PARIS - A secluded mountain region that was thought to be free of plastic pollution is in fact blanketed by airborne microplastics on a scale comparable to a major city, such as Paris, alarmed researchers reported Monday.
Over a five-month period in 2017-2018, an average of 365 tiny pieces of plastic settled every day on each square meter of an uninhabited, high-altitude area in the Pyrenees straddling France and Spain, according to a report in the journal Nature Geoscience.
“It is astounding and worrying that so many particles were found in the Pyrenees field site,” said lead author Steve Allen, a doctoral student at the University of Strathclyde in Scotland.
The study focused on microplastics mostly between 10 and 150 micrometers across, including fragments, fibers and sheet-like pieces of film.
By comparison, a human hair is, on average, about 70 micrometers in width.
“We would never have anticipated that this study would reveal such high levels of microplastic deposits,” added co-author Gael Le Roux, a researcher at EcoLab in Toulouse, in southwestern France.
Plastic litter has emerged in the last few years as a major environmental problem.
Up to 12 million tons of plastics are thought to enter the world’s oceans every year, and millions more clog inland waterways and landfills.
Plastic takes decades to break down, and even then continues to persist in the environment.
Scientists are only now beginning to measure the damage to wildlife and potential impacts on human health.
A study earlier this year uncovered plastic fragments in the guts of animals living more than 10 kilometers below the ocean surface.
Two whales found beached since the start of the year — one in the Philippines, the other in Sardinia, Italy — had 40 and 20 kilos, respectively, of plastic in their stomachs.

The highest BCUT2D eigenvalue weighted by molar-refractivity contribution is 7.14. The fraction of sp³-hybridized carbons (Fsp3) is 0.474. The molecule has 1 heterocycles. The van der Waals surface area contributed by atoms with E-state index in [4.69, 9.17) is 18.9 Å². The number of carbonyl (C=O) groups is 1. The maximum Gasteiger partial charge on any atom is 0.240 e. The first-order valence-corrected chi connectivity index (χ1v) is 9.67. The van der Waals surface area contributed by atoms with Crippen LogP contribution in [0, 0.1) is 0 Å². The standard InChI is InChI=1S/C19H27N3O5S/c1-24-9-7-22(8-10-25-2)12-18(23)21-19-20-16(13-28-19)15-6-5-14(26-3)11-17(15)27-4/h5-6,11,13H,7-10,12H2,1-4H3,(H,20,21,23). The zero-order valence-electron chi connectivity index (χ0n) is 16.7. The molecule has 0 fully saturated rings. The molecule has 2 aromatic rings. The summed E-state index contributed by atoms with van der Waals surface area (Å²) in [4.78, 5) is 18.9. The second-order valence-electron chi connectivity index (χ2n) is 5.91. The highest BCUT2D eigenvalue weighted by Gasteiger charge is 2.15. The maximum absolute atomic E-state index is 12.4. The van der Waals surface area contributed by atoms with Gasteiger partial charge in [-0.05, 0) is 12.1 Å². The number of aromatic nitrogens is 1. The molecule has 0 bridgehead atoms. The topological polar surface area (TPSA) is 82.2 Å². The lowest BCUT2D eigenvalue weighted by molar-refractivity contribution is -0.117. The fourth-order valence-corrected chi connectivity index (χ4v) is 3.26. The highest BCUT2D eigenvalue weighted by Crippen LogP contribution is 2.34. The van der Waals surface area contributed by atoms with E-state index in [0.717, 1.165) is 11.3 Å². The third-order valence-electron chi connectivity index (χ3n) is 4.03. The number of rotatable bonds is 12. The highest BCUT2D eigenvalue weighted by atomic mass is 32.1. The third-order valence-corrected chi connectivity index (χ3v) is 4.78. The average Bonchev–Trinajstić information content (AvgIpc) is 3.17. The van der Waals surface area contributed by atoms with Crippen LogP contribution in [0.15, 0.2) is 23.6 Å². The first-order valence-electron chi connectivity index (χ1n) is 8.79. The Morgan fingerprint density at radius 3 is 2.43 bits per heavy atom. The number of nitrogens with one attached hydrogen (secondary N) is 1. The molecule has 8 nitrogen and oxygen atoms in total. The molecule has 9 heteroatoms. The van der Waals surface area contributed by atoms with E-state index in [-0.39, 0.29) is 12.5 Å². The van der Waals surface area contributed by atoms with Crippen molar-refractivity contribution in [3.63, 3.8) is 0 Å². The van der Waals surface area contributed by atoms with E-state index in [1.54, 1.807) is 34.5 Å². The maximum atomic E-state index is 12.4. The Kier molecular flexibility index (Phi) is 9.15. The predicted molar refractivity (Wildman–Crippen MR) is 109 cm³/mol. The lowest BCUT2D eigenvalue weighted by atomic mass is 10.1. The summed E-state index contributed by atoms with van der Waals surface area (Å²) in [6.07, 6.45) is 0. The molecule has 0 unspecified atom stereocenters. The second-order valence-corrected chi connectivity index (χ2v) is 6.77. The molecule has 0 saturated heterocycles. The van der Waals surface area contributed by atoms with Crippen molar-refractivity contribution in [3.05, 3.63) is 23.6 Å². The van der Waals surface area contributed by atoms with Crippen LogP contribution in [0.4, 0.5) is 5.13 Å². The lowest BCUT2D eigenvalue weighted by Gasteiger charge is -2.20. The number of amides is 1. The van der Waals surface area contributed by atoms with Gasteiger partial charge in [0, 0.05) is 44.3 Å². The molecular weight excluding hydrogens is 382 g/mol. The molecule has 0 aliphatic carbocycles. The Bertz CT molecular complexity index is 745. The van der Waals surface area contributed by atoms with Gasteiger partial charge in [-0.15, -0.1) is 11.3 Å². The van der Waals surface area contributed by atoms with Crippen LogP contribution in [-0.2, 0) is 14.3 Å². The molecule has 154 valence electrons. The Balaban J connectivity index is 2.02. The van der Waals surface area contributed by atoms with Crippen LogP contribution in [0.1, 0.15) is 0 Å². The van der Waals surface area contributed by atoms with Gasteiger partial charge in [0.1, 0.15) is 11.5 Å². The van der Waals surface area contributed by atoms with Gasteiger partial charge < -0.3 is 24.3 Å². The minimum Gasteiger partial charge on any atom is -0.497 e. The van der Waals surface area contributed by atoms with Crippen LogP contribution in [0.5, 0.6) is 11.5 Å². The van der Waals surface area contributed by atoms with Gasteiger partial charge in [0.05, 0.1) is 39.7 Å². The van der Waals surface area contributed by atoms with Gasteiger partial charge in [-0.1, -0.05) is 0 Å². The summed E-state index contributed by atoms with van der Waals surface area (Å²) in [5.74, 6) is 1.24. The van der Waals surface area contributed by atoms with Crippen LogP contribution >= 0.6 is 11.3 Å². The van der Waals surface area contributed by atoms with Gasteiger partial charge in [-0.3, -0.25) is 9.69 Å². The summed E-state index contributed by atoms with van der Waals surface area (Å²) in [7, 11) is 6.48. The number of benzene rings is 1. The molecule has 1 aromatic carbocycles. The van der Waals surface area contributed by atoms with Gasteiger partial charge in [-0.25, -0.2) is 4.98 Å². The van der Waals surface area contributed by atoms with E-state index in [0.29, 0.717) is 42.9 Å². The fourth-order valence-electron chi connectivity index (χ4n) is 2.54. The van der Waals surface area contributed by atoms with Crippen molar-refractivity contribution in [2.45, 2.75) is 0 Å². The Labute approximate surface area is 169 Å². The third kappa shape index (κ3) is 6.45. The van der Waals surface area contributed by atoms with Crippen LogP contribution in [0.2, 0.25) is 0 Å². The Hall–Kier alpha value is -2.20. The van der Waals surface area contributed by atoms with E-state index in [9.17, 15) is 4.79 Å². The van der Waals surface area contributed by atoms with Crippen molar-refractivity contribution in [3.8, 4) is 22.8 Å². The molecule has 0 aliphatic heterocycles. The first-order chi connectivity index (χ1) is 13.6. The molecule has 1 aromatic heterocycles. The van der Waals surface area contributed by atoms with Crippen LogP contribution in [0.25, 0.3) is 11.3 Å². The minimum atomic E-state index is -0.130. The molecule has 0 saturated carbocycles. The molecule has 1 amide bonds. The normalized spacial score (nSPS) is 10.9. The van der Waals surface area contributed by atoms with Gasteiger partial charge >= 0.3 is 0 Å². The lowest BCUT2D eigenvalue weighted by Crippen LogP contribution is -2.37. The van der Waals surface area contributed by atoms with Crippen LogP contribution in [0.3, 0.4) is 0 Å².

Microplastics have also been found in tap water around the world, and even the furthest reaches of Antarctica.
“Our most significant finding is that microplastics are transported through the atmosphere and deposited in a remote, high-altitude mountain location far from any major city,” co-author Deonie Allen, also from EcoLab, told AFP.
“This means that microplastics are an atmospheric pollutant.”
Researchers used two monitoring devices to independently measure particle concentration in an area long considered to be among the most pristine in western Europe.
The nearest village is seven kilometers (more than four miles) away, and the nearest city, Toulouse, is more than 100 kilometers.
While the scientists were able to identify the types of plastic, they could not say with certainty where they came from or how far they had drifted.
Analyzing the pattern of air flows, they surmised that some particles had traveled at least 100 kilometers.
“But due to the lack of significant local plastic pollution sources, they probably traveled farther,” Deonie Allen said.
Samples — transported by wind, snow and rain — were also collected at the meteorological station of Bernadouze at an altitude of more than 1,500 meters.
The researchers were stunned to find that the concentrations of microplastic pollution were on a par with those found in major cities, including Paris and the southern Chinese industrial city of Dongguan.
“Our findings are within the range of those reported for greater Paris, and can thus be considered comparable,” said Deonie Allen.
“We did not expect the number of particles to be so high.”